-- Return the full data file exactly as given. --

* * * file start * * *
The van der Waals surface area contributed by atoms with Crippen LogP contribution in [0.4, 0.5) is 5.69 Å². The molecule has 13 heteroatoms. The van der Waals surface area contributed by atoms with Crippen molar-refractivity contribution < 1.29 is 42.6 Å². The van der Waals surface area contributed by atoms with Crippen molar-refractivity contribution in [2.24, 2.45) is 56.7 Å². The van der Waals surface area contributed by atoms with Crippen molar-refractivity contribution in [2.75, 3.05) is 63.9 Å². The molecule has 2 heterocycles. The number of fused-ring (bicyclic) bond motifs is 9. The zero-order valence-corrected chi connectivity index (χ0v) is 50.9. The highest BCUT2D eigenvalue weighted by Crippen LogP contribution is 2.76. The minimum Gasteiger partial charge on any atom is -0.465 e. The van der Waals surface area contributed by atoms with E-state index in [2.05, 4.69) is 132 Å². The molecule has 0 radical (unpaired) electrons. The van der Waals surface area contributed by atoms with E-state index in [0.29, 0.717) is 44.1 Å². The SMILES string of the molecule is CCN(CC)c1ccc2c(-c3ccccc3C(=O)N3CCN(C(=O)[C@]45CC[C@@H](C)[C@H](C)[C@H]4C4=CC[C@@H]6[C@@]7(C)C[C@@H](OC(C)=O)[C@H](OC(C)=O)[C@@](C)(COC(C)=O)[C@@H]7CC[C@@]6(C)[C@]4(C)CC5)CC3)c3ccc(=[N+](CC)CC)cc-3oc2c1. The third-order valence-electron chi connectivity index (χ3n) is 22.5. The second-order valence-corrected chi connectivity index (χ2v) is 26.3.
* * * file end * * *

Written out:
The van der Waals surface area contributed by atoms with Crippen LogP contribution in [0.4, 0.5) is 5.69 Å². The molecule has 13 heteroatoms. The van der Waals surface area contributed by atoms with Crippen molar-refractivity contribution < 1.29 is 42.6 Å². The van der Waals surface area contributed by atoms with Crippen molar-refractivity contribution in [2.24, 2.45) is 56.7 Å². The van der Waals surface area contributed by atoms with Crippen molar-refractivity contribution in [2.75, 3.05) is 63.9 Å². The molecule has 2 heterocycles. The number of fused-ring (bicyclic) bond motifs is 9. The zero-order valence-corrected chi connectivity index (χ0v) is 50.9. The highest BCUT2D eigenvalue weighted by Crippen LogP contribution is 2.76. The minimum Gasteiger partial charge on any atom is -0.465 e. The van der Waals surface area contributed by atoms with E-state index in [2.05, 4.69) is 132 Å². The molecule has 0 radical (unpaired) electrons. The van der Waals surface area contributed by atoms with E-state index in [0.29, 0.717) is 44.1 Å². The SMILES string of the molecule is CCN(CC)c1ccc2c(-c3ccccc3C(=O)N3CCN(C(=O)[C@]45CC[C@@H](C)[C@H](C)[C@H]4C4=CC[C@@H]6[C@@]7(C)C[C@@H](OC(C)=O)[C@H](OC(C)=O)[C@@](C)(COC(C)=O)[C@@H]7CC[C@@]6(C)[C@]4(C)CC5)CC3)c3ccc(=[N+](CC)CC)cc-3oc2c1. The third-order valence-electron chi connectivity index (χ3n) is 22.5. The second-order valence-corrected chi connectivity index (χ2v) is 26.3.